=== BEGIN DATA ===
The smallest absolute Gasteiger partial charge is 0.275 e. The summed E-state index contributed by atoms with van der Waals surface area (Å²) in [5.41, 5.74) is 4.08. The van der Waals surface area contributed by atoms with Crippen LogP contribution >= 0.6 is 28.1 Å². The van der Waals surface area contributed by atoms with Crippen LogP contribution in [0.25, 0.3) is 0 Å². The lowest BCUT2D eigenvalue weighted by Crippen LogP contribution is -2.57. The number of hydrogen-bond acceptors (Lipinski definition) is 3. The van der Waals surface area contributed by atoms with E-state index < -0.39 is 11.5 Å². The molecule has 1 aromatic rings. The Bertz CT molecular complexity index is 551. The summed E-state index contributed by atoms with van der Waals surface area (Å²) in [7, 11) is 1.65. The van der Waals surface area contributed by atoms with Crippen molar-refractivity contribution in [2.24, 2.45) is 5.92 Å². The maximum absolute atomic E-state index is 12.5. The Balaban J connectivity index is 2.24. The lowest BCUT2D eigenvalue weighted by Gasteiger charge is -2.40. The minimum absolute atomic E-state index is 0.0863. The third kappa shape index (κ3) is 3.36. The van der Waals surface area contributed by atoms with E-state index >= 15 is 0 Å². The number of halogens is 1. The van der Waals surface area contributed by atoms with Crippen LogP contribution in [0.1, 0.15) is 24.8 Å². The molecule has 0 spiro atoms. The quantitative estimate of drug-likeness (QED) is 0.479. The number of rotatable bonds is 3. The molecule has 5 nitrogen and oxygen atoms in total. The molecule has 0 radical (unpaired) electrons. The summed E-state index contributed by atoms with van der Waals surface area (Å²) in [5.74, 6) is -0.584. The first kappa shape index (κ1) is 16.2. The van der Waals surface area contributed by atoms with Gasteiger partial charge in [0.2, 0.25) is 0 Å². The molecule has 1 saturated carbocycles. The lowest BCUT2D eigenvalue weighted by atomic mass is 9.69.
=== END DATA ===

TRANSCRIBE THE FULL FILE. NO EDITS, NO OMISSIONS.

The smallest absolute Gasteiger partial charge is 0.275 e. The summed E-state index contributed by atoms with van der Waals surface area (Å²) in [5.41, 5.74) is 4.08. The van der Waals surface area contributed by atoms with Crippen LogP contribution >= 0.6 is 28.1 Å². The van der Waals surface area contributed by atoms with Crippen LogP contribution in [0.25, 0.3) is 0 Å². The lowest BCUT2D eigenvalue weighted by Crippen LogP contribution is -2.57. The number of hydrogen-bond acceptors (Lipinski definition) is 3. The van der Waals surface area contributed by atoms with E-state index < -0.39 is 11.5 Å². The molecule has 1 aromatic rings. The Bertz CT molecular complexity index is 551. The summed E-state index contributed by atoms with van der Waals surface area (Å²) in [7, 11) is 1.65. The van der Waals surface area contributed by atoms with Crippen molar-refractivity contribution in [2.24, 2.45) is 5.92 Å². The maximum absolute atomic E-state index is 12.5. The Balaban J connectivity index is 2.24. The lowest BCUT2D eigenvalue weighted by Gasteiger charge is -2.40. The minimum absolute atomic E-state index is 0.0863. The third kappa shape index (κ3) is 3.36. The van der Waals surface area contributed by atoms with E-state index >= 15 is 0 Å². The number of halogens is 1. The van der Waals surface area contributed by atoms with Crippen LogP contribution in [0.1, 0.15) is 24.8 Å². The molecule has 0 spiro atoms. The quantitative estimate of drug-likeness (QED) is 0.479. The number of rotatable bonds is 3. The molecule has 5 nitrogen and oxygen atoms in total. The molecule has 0 radical (unpaired) electrons. The summed E-state index contributed by atoms with van der Waals surface area (Å²) in [5.74, 6) is -0.584. The first kappa shape index (κ1) is 16.2. The van der Waals surface area contributed by atoms with Gasteiger partial charge in [0.2, 0.25) is 0 Å². The molecule has 1 saturated carbocycles. The lowest BCUT2D eigenvalue weighted by atomic mass is 9.69.